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Immanuel Kant's categorical imperative: what is it?

Immanuel Kant's categorical imperative: what is it?

June 22, 2024

Ethics and morals are elements that deeply influence our behavior, and on which philosophy and the different sciences that analyze human behavior have tried to reflect and investigate. We limit our behavior towards the possibility of being able to live with others. Why do we act as we act?

There are many philosophical lines of thought that have raised questions about these issues and that have explored the concepts developed to give them an explanation. One of them is Immanuel Kant's categorical imperative , which we are going to talk about in this article.

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Kantian morality

Before seeing what the categorical imperative is, it is necessary to make a brief comment on some of the aspects of Kant's conception regarding morality. Immanuel Kant was a theologian deeply concerned about this issue, at a time of great contrasts between ideological currents with different points of view regarding the way of behaving and directing behavior.

The author considered morality as a rational element, away from the empirical elements and based on a universal ethic. For Kant, the moral act is that which is carried out as a duty, as an end in itself: the moral act is one in which one acts on the basis of reason, not the love of oneself or of interest. On the contrary, they will not be those that are carried out by chance, with interest or as a means to reach or avoid other elements.

Moral performance is based on goodwill. The act must be seen in itself in its subjective sense to be valued as moral or immoral. The moral act seeks the happiness of others, which in turn allows its own to be part of humanity, instead of pretending to own one's wishes or flee from pain and suffering. To be moral, one must be free, in a sense that Kant relates to the possibility of transcending one's own desires and imperatives in order to achieve transcendence.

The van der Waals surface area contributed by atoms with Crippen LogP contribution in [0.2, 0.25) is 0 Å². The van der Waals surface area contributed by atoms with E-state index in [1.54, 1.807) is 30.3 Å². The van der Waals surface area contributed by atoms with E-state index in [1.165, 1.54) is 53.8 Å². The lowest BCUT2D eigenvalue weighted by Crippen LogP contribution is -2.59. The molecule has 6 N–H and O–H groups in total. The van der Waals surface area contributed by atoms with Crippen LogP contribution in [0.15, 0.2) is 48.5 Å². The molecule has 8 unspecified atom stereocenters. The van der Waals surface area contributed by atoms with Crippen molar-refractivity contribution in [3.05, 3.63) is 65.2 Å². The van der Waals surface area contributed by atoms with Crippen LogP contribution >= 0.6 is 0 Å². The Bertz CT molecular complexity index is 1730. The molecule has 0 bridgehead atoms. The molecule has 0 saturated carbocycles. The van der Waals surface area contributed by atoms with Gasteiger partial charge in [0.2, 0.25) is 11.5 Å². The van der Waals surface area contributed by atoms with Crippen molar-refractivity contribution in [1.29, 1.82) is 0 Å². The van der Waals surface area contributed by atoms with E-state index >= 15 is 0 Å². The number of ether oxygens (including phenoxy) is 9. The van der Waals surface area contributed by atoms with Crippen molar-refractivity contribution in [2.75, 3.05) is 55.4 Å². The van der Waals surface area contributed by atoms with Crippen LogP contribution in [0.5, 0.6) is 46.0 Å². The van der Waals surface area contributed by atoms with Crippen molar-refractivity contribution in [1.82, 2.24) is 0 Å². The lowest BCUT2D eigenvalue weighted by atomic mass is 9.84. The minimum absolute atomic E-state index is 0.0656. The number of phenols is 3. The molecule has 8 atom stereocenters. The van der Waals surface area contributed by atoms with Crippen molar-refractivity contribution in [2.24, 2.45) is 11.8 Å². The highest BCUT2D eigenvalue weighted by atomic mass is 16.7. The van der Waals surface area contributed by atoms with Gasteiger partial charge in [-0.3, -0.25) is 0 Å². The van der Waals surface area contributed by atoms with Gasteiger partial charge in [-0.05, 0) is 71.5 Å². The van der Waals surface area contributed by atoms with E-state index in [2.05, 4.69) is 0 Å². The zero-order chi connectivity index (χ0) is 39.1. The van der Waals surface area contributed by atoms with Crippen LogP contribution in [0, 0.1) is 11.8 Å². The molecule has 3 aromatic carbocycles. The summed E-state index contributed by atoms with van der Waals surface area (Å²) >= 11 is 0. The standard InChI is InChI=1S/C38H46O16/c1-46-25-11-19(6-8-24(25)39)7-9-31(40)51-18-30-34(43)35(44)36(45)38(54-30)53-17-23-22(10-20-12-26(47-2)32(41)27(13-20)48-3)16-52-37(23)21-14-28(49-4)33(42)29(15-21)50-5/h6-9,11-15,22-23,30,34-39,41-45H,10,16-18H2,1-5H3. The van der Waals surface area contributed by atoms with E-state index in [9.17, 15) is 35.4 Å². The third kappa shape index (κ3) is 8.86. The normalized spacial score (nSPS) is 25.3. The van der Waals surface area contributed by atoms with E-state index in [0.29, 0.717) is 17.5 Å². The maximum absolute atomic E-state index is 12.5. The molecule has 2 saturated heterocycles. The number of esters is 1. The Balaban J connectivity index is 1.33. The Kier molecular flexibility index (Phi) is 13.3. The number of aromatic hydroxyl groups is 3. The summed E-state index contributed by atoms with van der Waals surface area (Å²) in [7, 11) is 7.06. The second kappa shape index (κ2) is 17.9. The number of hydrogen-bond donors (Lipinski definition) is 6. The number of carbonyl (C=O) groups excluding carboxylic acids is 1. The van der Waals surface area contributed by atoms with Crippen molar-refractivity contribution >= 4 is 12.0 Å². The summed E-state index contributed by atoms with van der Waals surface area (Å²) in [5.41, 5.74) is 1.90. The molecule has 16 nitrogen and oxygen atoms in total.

In regard to concepts such as good and evil, widely linked to morality, Kant considers that the acts are good or bad in itself but it depends on the subject that carries them out. In fact, the moral is not the act itself but the purpose behind it : it will be bad if one deviates from the moral laws that govern it, subordinating his universal moral motivations to those of personal interest and sensitivity, while the good is that which follows morality as a universal law in his life and base she carries out and fulfills her wishes based on said morality. A core concept in its concept of morality is the idea of ​​a categorical imperative.

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The idea of ​​Kant's categorical imperative

Everyone at some point has done or pretended to do the right thing, or we have felt bad for not doing it. The concept of categorical imperative of Kant is deeply linked to this fact.

A categorical imperative is understood as the act or proposition that is carried out due to the fact of being considered necessary, without there being more reasons to be carried out than said consideration. They would be the constructions that are made in the form of "I must", without being conditioned by any other consideration, and they would be universal and applicable at any time or situation . The imperative is an end in itself and not a means to achieve a certain result. For example, we can generally say "I must tell the truth", "the human being must be supportive", "I must help another when he is having a bad time" or "we must respect others".

The categorical imperative does not have to have an additive sense, but it can also be restrictive. That is, it is not just about us doing something, but it can also be based on not doing it or not doing it. For example, most people do not steal or harm others because they consider such action something negative per se.